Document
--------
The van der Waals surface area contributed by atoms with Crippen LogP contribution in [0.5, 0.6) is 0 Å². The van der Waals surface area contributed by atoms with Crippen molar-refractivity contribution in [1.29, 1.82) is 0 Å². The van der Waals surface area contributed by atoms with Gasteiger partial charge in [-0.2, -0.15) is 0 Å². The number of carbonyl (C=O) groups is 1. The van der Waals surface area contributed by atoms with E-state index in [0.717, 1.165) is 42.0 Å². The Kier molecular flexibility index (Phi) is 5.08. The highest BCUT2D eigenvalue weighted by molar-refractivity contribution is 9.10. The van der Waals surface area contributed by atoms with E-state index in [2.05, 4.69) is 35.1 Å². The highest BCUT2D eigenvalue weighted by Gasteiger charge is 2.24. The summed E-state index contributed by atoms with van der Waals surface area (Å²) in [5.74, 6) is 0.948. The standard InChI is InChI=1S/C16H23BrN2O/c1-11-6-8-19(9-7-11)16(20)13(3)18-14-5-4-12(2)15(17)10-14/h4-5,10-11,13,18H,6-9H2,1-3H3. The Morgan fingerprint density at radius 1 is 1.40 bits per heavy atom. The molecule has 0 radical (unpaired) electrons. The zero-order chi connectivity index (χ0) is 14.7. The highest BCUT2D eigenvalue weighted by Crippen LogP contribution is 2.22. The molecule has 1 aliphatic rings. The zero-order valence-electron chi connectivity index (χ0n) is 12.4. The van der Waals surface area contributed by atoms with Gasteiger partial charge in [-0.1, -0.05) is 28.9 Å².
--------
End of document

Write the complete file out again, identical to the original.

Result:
The van der Waals surface area contributed by atoms with Crippen LogP contribution in [0.5, 0.6) is 0 Å². The van der Waals surface area contributed by atoms with Crippen molar-refractivity contribution in [1.29, 1.82) is 0 Å². The van der Waals surface area contributed by atoms with Gasteiger partial charge in [-0.2, -0.15) is 0 Å². The number of carbonyl (C=O) groups is 1. The van der Waals surface area contributed by atoms with E-state index in [0.717, 1.165) is 42.0 Å². The Kier molecular flexibility index (Phi) is 5.08. The highest BCUT2D eigenvalue weighted by molar-refractivity contribution is 9.10. The van der Waals surface area contributed by atoms with E-state index in [2.05, 4.69) is 35.1 Å². The highest BCUT2D eigenvalue weighted by Gasteiger charge is 2.24. The summed E-state index contributed by atoms with van der Waals surface area (Å²) in [5.74, 6) is 0.948. The standard InChI is InChI=1S/C16H23BrN2O/c1-11-6-8-19(9-7-11)16(20)13(3)18-14-5-4-12(2)15(17)10-14/h4-5,10-11,13,18H,6-9H2,1-3H3. The Morgan fingerprint density at radius 1 is 1.40 bits per heavy atom. The molecule has 0 radical (unpaired) electrons. The zero-order chi connectivity index (χ0) is 14.7. The highest BCUT2D eigenvalue weighted by Crippen LogP contribution is 2.22. The molecule has 1 aliphatic rings. The zero-order valence-electron chi connectivity index (χ0n) is 12.4. The van der Waals surface area contributed by atoms with Gasteiger partial charge in [-0.1, -0.05) is 28.9 Å².